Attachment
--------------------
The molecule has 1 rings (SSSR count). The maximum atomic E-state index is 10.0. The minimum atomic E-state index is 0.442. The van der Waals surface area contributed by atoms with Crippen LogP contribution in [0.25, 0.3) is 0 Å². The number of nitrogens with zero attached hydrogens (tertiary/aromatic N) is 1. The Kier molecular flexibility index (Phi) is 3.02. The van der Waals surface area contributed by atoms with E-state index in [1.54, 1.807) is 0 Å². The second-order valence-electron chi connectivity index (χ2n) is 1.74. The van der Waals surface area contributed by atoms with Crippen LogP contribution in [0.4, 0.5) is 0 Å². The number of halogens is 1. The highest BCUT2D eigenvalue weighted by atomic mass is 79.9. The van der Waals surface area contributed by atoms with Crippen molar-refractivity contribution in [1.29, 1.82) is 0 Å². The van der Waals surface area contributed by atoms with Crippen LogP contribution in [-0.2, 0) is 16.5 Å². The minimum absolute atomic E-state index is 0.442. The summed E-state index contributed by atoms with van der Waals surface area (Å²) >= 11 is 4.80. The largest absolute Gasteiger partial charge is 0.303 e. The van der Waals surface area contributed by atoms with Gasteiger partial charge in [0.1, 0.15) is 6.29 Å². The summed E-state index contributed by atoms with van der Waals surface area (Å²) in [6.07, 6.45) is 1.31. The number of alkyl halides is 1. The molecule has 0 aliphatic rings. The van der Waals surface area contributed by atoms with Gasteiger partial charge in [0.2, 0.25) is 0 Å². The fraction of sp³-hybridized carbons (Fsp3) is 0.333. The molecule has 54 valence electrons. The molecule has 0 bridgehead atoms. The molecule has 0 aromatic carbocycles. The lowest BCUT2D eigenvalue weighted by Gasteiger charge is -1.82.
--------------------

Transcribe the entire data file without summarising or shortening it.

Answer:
The molecule has 1 rings (SSSR count). The maximum atomic E-state index is 10.0. The minimum atomic E-state index is 0.442. The van der Waals surface area contributed by atoms with Crippen LogP contribution in [0.25, 0.3) is 0 Å². The number of nitrogens with zero attached hydrogens (tertiary/aromatic N) is 1. The Kier molecular flexibility index (Phi) is 3.02. The van der Waals surface area contributed by atoms with E-state index in [1.54, 1.807) is 0 Å². The second-order valence-electron chi connectivity index (χ2n) is 1.74. The van der Waals surface area contributed by atoms with Crippen LogP contribution in [0.4, 0.5) is 0 Å². The number of halogens is 1. The highest BCUT2D eigenvalue weighted by atomic mass is 79.9. The van der Waals surface area contributed by atoms with Crippen molar-refractivity contribution in [1.29, 1.82) is 0 Å². The van der Waals surface area contributed by atoms with Crippen LogP contribution in [-0.2, 0) is 16.5 Å². The minimum absolute atomic E-state index is 0.442. The summed E-state index contributed by atoms with van der Waals surface area (Å²) >= 11 is 4.80. The largest absolute Gasteiger partial charge is 0.303 e. The van der Waals surface area contributed by atoms with Gasteiger partial charge in [0.1, 0.15) is 6.29 Å². The summed E-state index contributed by atoms with van der Waals surface area (Å²) in [6.07, 6.45) is 1.31. The number of alkyl halides is 1. The molecule has 0 aliphatic rings. The van der Waals surface area contributed by atoms with Gasteiger partial charge in [0.2, 0.25) is 0 Å². The fraction of sp³-hybridized carbons (Fsp3) is 0.333. The molecule has 54 valence electrons. The molecule has 0 bridgehead atoms. The molecule has 0 aromatic carbocycles. The lowest BCUT2D eigenvalue weighted by Gasteiger charge is -1.82.